Understanding the Kronecker Delta function

  • #1

Homework Statement


I'm having some trouble understanding the Kronecker Delta function and how it is used. I understand the basics of it, if i=j, delta=1, if not, delta=0. However, I don't understand why:

[tex]\delta_{ii}=3[/tex]
and
[tex]\delta_{ij}\delta_{ij}=3[/tex]


Homework Equations



[tex] \delta_{ij}= \left\{\begin{array}{cc}1,&\mbox{ if }i=j,\\0, & \mbox{ if } i\neq k\end{array}\right.[/tex]

The Attempt at a Solution



I have not been able to find any proofs using the Kronecker delta online anywhere so I'm not exactly sure of its function. My best guess of why [tex]\delta_{ii}=3[/tex] would be that you take the determinant of the identity function which would give you three. However, I'm not exactly sure what to do for the second one.

Also could someone explain why [tex]\delta_{ii}=\delta_{11}+\delta_{22}+\delta_{33}=1+1+1=3[/tex]? That's what was in my book but they didn't have any explanation of why.
 

Answers and Replies

  • #2
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I don't understand why:

[tex]\delta_{ii}=3[/tex]
and
[tex]\delta_{ij}\delta_{ij}=3[/tex]

Where did you find these equalities? They are not correct. I think that they were meant to be these:

[tex]\sum_{i = 1}^{3} \delta_{ii}=3[/tex]
and
[tex]\sum_{i = 1}^{3}\sum_{j = 1}^{3} \delta_{ij}=3[/tex]
 
  • #3
arildno
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The sigma summation sign is generally omitted in the Einstein summation convention, antonantal.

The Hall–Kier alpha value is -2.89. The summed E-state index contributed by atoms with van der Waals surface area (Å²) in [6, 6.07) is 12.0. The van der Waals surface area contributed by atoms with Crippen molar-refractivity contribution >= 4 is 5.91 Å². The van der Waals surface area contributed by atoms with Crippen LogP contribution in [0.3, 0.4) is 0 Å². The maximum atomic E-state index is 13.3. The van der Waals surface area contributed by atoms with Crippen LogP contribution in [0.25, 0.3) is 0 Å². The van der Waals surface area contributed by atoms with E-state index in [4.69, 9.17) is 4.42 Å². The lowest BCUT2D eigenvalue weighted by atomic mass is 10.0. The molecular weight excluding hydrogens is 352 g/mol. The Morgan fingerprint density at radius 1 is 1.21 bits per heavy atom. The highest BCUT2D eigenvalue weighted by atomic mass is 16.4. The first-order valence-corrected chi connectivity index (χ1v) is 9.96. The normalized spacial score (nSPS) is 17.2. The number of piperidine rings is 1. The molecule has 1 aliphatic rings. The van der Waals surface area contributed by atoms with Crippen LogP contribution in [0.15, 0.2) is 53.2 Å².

The reason is that the sign is entirely superfluous.
 
  • #5
Thanks guys, that makes perfect sense now. I had forgotten that they could have been in Einstein notation.
 
  • #6
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The sigma summation sign is generally omitted in the Einstein summation convention, antonantal.

The reason is that the sign is entirely superfluous.

I knew about the Einstein notation but I didn't think it was used in the equalities above because the index variable appears only in the subscript position.

According to this convention, when an index variable appears twice in a single term, once in an upper (superscript) and once in a lower (subscript) position, it implies that we are summing over all of its possible values.
 
  • #7
arildno
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That depends.

In expressions where there are no possibilities of misunderstanding, why bother make the distinction between subscripts and superscripts?

Just throw that notational element out as well.
 

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